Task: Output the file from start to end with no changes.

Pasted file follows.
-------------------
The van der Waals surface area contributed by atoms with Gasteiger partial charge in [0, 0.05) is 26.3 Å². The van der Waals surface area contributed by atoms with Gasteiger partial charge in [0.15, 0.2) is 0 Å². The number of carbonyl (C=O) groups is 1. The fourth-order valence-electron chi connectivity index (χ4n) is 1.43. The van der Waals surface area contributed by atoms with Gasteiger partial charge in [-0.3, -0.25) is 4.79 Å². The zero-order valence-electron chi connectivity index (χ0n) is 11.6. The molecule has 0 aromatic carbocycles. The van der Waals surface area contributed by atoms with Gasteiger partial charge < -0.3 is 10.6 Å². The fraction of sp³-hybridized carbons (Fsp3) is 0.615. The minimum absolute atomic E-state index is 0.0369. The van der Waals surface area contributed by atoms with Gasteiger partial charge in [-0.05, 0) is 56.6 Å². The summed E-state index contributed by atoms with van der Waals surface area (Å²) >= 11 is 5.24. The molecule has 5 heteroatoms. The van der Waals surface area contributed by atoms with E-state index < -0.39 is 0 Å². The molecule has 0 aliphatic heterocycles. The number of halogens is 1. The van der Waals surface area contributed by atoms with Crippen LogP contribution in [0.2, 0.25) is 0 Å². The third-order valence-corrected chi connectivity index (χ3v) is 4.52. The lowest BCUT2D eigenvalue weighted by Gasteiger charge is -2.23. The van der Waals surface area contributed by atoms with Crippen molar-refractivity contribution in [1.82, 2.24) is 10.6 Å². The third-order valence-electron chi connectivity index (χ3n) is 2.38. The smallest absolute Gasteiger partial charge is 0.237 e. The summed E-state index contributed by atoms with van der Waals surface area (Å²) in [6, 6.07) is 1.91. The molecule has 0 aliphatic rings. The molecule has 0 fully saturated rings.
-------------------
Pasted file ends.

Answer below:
The van der Waals surface area contributed by atoms with Gasteiger partial charge in [0, 0.05) is 26.3 Å². The van der Waals surface area contributed by atoms with Gasteiger partial charge in [0.15, 0.2) is 0 Å². The number of carbonyl (C=O) groups is 1. The fourth-order valence-electron chi connectivity index (χ4n) is 1.43. The van der Waals surface area contributed by atoms with Gasteiger partial charge in [-0.3, -0.25) is 4.79 Å². The zero-order valence-electron chi connectivity index (χ0n) is 11.6. The molecule has 0 aromatic carbocycles. The van der Waals surface area contributed by atoms with Gasteiger partial charge < -0.3 is 10.6 Å². The fraction of sp³-hybridized carbons (Fsp3) is 0.615. The minimum absolute atomic E-state index is 0.0369. The van der Waals surface area contributed by atoms with Gasteiger partial charge in [-0.05, 0) is 56.6 Å². The summed E-state index contributed by atoms with van der Waals surface area (Å²) >= 11 is 5.24. The molecule has 5 heteroatoms. The van der Waals surface area contributed by atoms with E-state index < -0.39 is 0 Å². The molecule has 0 aliphatic heterocycles. The number of halogens is 1. The van der Waals surface area contributed by atoms with Crippen LogP contribution in [0.2, 0.25) is 0 Å². The third-order valence-corrected chi connectivity index (χ3v) is 4.52. The lowest BCUT2D eigenvalue weighted by Gasteiger charge is -2.23. The van der Waals surface area contributed by atoms with Crippen molar-refractivity contribution in [1.82, 2.24) is 10.6 Å². The third-order valence-electron chi connectivity index (χ3n) is 2.38. The smallest absolute Gasteiger partial charge is 0.237 e. The summed E-state index contributed by atoms with van der Waals surface area (Å²) in [6, 6.07) is 1.91. The molecule has 0 aliphatic rings. The molecule has 0 fully saturated rings.